A good looking, effective gilet at a far from outlandish price
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road.cc test report
Make and model: Primal Stirling Men's Wind Vest
Size tested: Medium
Tell us what the product is for
It's a lightweight windproof and water resistant gilet.
Primal says, "Total coordination with the Stirling line, this blue and black stripe gilet accompanies the bib shorts, jersey and arm warmers as well.
"Wind and water resistant, it is constructed with lightweight Altero fabric and mesh panels. It has 4 pockets, 2 solid back pockets at the back and 2 mesh pockets, 1 on each side which is great for those used gels and and food wrappers.
"The Wind Vest is perfect for unpredictable weather. Wind and water-resistant, with lightweight Altero fabric and a 2-way YKK zipper, allows you to create additional airflow while keeping cold air off your chest. Three rear cargo pockets provide easy access to store warmers and additional layers. It's an essential part of any cycling kit."
Nice high neck which is lined with a thin strip of fleece.
Warm and windproof and scrunches up small – but why no wind flap behind the zip?
Gilets are thin and therefore not perhaps the most durable garments, but it seems well stitched and the zip is chunky and reliable.
Nice cut without being at all restrictive. Ideally it would be just a touch longer.
Described as 'race cut' on the inside. I think I'm probably the larger side of medium in most brands and this fits me pretty well.
Plenty of gilets come in under 100g but we're not talking much of a difference.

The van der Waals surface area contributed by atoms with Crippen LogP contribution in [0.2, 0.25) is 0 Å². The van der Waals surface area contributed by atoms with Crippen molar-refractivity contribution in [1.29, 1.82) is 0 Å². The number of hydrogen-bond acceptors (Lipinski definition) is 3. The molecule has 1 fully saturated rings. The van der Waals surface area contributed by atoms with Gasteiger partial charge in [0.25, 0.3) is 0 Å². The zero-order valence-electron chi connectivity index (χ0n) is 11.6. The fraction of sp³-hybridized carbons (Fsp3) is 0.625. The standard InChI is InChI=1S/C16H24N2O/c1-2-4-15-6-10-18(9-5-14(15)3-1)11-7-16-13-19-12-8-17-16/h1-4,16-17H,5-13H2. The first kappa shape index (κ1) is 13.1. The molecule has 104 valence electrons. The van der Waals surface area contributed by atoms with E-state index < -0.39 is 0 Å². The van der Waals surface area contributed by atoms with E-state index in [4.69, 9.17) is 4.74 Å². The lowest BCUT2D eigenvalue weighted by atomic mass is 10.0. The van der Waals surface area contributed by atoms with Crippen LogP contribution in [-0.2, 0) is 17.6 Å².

Felt the zip against my neck a bit, but no other issues.
Performs well and looks better than far more expensive rivals.
How easy is the product to care for? How did it respond to being washed?
After four or five washes, it seems just as water resistant.
Tell us how the product performed overall when used for its designed purpose
Does a solid job, though it could be a little longer. It protects against cold winds without making you overheat.
Tell us what you particularly liked about the product
The high neck.
Tell us what you particularly disliked about the product
The short back and the lack of any kind of flap behind the zip.
How does the price compare to that of similar products in the market, including ones recently tested on road.cc?
You can get windproof gilets for 20 or 30 quid, but this is better looking in my opinion. The Lusso Skylon gilet is a little bit cheaper, but some are twice the price – the Neon Velo Lightweight Gilet is £99 and the Pedal Ed Odyssey Vest £105, for example, and aesthetically I'd rank it above both.
Did you enjoy using the product? Yes
Would you consider buying the product? Yes
Would you recommend the product to a friend? Yes
Use this box to explain your overall score
Great looking and works well with only very minor flaws.
About the tester
I usually ride: Scott S40 My best bike is:
I've been riding for: 5-10 years I ride: A few times a week I would class myself as: Experienced
I regularly do the following types of riding: general fitness riding